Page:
Supportive therapy in pediatric oncology [Article in Serbian]

Dragana Janić


The last three decades have seen great progress in the treatment of childhood malignant diseases. This progress is largely due to the development of new antineoplastic drugs and protocols for combining these drugs, but also due to signifi cant improvements in supportive therapy that is a key component of the overall treatment strategy. The area of supportive therapy encompasses management of emergencies, transfusion therapy, treatment of infections, nutritional support, treatment of symptoms, psychosocial support and management of late complications of the disease, as well as those arising from its treatment. Modern supportive therapy has made intensifi cation of treatment possible for children suffering from malignant disease, with control of the consequences of such treatment, resulting in the current standard that treatment-related mortality over one percent in children with malignant diseases, in any pediatric oncological center, is to be seen as unacceptable. Treatment of malignant disease in children is, therefore, now performed exclusively in centers that are capable of providing the full extent of all aspects of supportive therapy, thereby ensuring the best possible outlook for the patient.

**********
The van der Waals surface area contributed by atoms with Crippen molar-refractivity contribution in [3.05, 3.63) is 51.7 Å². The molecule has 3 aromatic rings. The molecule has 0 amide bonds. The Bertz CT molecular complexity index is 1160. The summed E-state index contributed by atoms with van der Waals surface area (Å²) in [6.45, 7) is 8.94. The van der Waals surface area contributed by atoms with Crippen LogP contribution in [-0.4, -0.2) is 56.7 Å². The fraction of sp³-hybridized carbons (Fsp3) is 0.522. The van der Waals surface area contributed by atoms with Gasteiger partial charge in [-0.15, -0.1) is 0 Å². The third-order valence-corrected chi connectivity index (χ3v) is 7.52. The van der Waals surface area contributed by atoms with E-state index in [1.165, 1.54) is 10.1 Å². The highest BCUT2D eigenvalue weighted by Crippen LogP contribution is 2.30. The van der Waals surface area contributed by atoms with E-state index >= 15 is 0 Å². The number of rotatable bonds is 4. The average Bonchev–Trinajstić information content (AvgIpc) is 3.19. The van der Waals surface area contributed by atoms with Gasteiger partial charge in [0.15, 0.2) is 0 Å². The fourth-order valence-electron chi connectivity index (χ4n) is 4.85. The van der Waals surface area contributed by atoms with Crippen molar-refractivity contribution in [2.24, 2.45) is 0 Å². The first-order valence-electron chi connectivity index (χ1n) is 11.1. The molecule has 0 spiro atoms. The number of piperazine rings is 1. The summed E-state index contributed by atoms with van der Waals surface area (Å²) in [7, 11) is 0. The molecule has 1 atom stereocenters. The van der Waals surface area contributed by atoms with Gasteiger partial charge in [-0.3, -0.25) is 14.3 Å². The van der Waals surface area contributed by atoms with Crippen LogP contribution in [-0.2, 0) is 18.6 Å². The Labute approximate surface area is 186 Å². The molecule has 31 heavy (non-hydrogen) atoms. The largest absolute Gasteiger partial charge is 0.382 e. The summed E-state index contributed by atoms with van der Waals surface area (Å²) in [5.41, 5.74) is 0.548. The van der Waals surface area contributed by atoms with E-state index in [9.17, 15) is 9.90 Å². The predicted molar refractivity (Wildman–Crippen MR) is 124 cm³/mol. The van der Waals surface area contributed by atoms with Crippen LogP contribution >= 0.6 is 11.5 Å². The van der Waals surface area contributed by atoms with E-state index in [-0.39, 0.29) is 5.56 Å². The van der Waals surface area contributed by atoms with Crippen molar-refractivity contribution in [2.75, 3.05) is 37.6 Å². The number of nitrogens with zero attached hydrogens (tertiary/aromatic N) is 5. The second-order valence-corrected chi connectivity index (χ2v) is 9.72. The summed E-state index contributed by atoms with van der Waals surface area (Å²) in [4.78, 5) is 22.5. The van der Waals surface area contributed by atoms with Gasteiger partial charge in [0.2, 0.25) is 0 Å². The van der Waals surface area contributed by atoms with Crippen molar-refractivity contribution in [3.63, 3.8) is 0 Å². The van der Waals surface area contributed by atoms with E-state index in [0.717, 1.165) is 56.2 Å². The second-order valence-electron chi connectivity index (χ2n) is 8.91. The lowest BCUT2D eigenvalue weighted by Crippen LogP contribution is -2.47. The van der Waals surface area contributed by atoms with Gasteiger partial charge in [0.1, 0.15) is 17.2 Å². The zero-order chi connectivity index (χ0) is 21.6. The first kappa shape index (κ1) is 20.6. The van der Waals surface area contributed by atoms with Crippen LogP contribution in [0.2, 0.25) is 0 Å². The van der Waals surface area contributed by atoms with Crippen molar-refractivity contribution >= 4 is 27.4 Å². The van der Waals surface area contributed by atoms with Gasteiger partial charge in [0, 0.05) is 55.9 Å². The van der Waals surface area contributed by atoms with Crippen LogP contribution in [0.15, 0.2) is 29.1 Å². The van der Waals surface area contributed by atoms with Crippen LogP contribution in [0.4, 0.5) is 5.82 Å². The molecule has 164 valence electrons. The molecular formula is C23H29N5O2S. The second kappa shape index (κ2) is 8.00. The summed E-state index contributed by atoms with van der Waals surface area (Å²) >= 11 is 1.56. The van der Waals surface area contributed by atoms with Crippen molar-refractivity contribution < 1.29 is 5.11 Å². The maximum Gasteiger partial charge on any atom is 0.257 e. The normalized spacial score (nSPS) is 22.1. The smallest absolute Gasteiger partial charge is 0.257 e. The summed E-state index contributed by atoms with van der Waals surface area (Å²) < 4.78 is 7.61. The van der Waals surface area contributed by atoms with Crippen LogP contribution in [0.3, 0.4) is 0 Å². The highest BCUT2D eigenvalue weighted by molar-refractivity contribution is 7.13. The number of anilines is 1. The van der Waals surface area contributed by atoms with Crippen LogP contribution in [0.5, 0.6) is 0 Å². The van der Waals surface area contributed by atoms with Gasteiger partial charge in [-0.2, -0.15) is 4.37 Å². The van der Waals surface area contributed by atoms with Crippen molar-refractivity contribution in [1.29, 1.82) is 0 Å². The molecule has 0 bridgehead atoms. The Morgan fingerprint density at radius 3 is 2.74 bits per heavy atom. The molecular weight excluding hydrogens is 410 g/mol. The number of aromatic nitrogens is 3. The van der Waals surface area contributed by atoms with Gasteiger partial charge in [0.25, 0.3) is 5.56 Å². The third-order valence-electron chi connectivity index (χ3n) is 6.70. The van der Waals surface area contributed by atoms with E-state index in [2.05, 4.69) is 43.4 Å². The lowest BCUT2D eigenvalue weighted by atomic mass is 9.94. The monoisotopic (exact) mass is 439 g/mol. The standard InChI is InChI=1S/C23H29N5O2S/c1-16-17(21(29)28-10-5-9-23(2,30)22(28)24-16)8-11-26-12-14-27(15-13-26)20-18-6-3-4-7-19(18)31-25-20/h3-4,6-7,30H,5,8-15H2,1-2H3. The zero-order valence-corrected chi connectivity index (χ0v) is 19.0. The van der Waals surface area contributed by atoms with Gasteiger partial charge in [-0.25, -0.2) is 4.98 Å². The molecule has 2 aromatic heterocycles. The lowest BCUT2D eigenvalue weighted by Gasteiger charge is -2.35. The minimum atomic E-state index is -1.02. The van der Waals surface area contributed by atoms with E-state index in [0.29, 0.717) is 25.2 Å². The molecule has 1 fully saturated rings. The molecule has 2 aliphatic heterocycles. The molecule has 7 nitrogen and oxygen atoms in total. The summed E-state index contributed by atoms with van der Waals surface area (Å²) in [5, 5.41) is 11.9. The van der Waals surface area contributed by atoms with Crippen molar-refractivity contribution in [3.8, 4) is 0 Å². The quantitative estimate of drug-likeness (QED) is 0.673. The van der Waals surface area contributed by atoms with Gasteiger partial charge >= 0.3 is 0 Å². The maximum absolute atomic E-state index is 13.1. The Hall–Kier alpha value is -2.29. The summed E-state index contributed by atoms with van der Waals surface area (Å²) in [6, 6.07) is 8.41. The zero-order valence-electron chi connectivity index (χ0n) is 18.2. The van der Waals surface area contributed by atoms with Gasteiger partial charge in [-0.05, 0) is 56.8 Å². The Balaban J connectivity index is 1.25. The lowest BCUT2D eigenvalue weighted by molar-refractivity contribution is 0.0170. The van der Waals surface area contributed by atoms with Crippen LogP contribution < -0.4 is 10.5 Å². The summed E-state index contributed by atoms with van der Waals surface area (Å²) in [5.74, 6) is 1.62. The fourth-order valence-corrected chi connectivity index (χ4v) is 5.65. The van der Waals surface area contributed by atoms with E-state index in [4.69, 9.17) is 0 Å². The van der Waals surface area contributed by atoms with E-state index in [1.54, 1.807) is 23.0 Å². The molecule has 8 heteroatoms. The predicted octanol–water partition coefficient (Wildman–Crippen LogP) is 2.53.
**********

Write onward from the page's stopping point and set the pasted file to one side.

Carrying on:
Supportive therapy; Malignancy: Children

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